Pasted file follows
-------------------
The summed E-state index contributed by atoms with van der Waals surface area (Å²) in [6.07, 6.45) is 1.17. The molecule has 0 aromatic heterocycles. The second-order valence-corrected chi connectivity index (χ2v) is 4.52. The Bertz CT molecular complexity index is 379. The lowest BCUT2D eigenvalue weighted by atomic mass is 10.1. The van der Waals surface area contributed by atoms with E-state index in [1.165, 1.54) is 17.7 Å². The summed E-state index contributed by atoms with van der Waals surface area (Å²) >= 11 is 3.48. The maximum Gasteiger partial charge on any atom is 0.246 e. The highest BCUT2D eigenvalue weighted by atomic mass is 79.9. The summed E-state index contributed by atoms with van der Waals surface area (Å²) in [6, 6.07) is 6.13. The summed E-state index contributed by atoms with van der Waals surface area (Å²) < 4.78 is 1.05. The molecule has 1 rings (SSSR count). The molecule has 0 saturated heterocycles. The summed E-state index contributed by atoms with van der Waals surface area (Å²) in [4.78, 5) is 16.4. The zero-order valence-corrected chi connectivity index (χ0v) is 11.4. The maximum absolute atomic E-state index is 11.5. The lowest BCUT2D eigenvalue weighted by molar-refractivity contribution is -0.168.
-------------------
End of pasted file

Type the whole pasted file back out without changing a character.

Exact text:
The summed E-state index contributed by atoms with van der Waals surface area (Å²) in [6.07, 6.45) is 1.17. The molecule has 0 aromatic heterocycles. The second-order valence-corrected chi connectivity index (χ2v) is 4.52. The Bertz CT molecular complexity index is 379. The lowest BCUT2D eigenvalue weighted by atomic mass is 10.1. The van der Waals surface area contributed by atoms with E-state index in [1.165, 1.54) is 17.7 Å². The summed E-state index contributed by atoms with van der Waals surface area (Å²) >= 11 is 3.48. The maximum Gasteiger partial charge on any atom is 0.246 e. The highest BCUT2D eigenvalue weighted by atomic mass is 79.9. The summed E-state index contributed by atoms with van der Waals surface area (Å²) in [6, 6.07) is 6.13. The summed E-state index contributed by atoms with van der Waals surface area (Å²) < 4.78 is 1.05. The molecule has 1 rings (SSSR count). The molecule has 0 saturated heterocycles. The summed E-state index contributed by atoms with van der Waals surface area (Å²) in [4.78, 5) is 16.4. The zero-order valence-corrected chi connectivity index (χ0v) is 11.4. The maximum absolute atomic E-state index is 11.5. The lowest BCUT2D eigenvalue weighted by molar-refractivity contribution is -0.168.